Why Whole-Fat Milk and Yogurt Are Healthier Than You Think
Saturated fat isn't the whole story.
For years, experts have recommended low-fat dairy products over the full-fat versions, which are higher in calories and contain more saturated fat. Recent research, however, indicates that full-fat dairy may actually be healthier than its reputation suggests, and that people who eat full-fat dairy are not more likely to develop cardiovascular disease and type 2 diabetes than people who consume low-fat dairy. They may even be less likely to gain weight.
Now, new research published Tuesday in The Lancet, adds to that body of evidence.
The research suggests that eating dairy products of all kinds is associated with a lower risk of premature death, cardiovascular disease and stroke. “About three servings of dairy a day is associated with a lower risk of mortality and cardiovascular disease,” says study co-author Mahshid Dehghan, a nutrition epidemiology researcher at the Population Health Research Institute in Canada. “We are suggesting that dairy is healthy, and people should be encouraged to consume dairy.”
The Dietary Guidelines for Americans also recommend consuming about three servings of dairy per day, but specify that these foods should be fat-free or low-fat. The new research, however, suggests that full-fat dairy can also be part of a healthy diet. While there was stronger data for milk and yogurt consumption than butter and cheese, dairy eaters in the study consumed more full-fat than low-fat products, suggesting that these results apply particularly strongly to whole-fat dairy foods.
The observational study was based on data from about 136,000 adults who took part in the Prospective Urban Rural Epidemiology (PURE) study, which collected diet and health information from people in 21 countries on five continents. (The United States was not among them, but Canada was.) None of the people included in the study had a history of cardiovascular disease, and all of them completed a detailed dietary survey, which included questions about type and frequency of dairy intake. Over about nine years of follow-up, roughly 10,500 people either died or had a major cardiovascular issue, such as a heart attack or stroke.
Dairy consumption, the researchers found, was associated with a lower risk of both outcomes. Compared to people who didn’t eat dairy, those who consumed more than two servings per day had lower total mortality rates (3.4% versus 5.6%) and cardiovascular mortality rates (0.9% versus 1.6%). They also had lower rates of major cardiovascular disease (3.5% versus 4.9%) and stroke (1.2% versus 2.9%).
And among people who ate only full-fat dairy, those who consumed about three servings per day had lower mortality rates than people who ate less than 0.5 servings per day (3.3% versus 4.4%).
That finding suggests that vilifying whole-fat dairy solely because of its higher saturated fat content — even though plenty of research does link saturated fat to heart disease — may not capture the whole picture, Dehghan says.
“Focusing on low-fat is predominantly based on the assumption that saturated fat increases LDL cholesterol,” she says. “But dairy contains many other components [which may be healthy] — amino acids, vitamin K, calcium, magnesium. They can be fermented and have probiotics. We should not focus on a single nutrient.” And the rest of the diet matters, too; eating dairy is likely better than loading up refined carbohydrates, according to recent research.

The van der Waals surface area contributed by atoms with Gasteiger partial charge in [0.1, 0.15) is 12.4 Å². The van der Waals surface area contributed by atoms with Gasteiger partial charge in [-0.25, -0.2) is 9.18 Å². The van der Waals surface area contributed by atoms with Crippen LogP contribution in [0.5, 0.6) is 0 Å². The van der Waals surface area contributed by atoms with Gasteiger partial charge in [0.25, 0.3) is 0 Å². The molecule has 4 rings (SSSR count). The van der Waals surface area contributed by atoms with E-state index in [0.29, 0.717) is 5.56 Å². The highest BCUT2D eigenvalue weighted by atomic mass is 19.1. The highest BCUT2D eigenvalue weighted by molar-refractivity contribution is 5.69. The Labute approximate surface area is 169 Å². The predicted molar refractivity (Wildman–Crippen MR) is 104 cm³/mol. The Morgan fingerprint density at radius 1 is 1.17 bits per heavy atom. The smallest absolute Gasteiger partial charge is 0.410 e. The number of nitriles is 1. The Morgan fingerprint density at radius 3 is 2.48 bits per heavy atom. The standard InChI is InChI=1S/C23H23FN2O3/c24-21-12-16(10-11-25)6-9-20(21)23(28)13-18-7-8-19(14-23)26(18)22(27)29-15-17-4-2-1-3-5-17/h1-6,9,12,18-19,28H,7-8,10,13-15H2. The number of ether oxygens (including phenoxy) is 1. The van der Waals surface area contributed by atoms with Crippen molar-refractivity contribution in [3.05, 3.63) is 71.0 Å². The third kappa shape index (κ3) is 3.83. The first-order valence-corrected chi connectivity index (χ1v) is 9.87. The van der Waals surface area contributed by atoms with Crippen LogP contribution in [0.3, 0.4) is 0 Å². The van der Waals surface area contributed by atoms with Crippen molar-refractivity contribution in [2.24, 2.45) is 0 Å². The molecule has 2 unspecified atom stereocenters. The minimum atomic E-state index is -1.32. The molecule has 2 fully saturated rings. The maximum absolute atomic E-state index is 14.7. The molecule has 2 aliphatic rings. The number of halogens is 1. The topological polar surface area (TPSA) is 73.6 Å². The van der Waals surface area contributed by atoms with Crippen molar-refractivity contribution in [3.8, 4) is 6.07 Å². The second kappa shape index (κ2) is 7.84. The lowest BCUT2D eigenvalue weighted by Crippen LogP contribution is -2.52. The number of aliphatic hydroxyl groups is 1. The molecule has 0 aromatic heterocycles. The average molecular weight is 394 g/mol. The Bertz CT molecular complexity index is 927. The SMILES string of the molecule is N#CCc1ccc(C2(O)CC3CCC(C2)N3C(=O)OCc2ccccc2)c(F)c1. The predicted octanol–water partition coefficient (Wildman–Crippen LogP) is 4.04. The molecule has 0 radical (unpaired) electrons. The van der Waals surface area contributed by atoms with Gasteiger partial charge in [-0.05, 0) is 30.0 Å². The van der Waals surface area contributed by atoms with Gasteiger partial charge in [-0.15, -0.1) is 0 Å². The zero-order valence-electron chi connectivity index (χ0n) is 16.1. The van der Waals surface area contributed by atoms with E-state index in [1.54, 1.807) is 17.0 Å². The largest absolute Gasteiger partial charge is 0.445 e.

The new research has several limitations. The study participants only completed one diet survey at the beginning of the research period, so the results did not capture changes in eating patterns over time. The follow-up period of nine years was also relatively short, in terms of measuring long-term health outcomes like cardiovascular disease. And observational studies can never prove cause and effect, only point out patterns and associations.
Plus, while patterns were consistent across regions, many of the countries in the PURE study are low- or middle-income. Residents of these nations tend to eat less dairy than people in wealthy countries, which may mean they stand to benefit more from increasing consumption than people in the U.S. and other developed areas. There also was not much data for people eating more than three servings of dairy per day, which means it wasn’t possible to say how very heavy consumption affects health.
Pharmaceutical companies including Boehringer Ingelheim and GlaxoSmithKline also helped fund the research, though they were not involved in the study’s design or production. GlaxoSmithKline makes Horlicks, a milk-based nutritional beverage, while Boehringer Ingelheim’s animal health division makes medications for dairy cows.
An accompanying editorial written by Jimmy Chun Yu Louie, from the University of Hong Kong, and Anna Rangan, from the University of Sydney — both of whom have ties to Dairy Australia — says the study should not be treated as “the ultimate seal of approval for recommending whole-fat dairy over its low-fat or skimmed counterparts. Readers should be cautious and should treat this study only as yet another piece of evidence (albeit a large one) in the literature.”
Dehghan takes a similarly measured approach to the results, adding that the study is important in part because it broadens nutrition research beyond its traditionally North American and European epicenters.
“We are suggesting that dairy products should not be discouraged and perhaps even should be encouraged, especially in low- and middle-income countries where dairy consumption is low, or among individuals who consume very low amounts of dairy,” she says.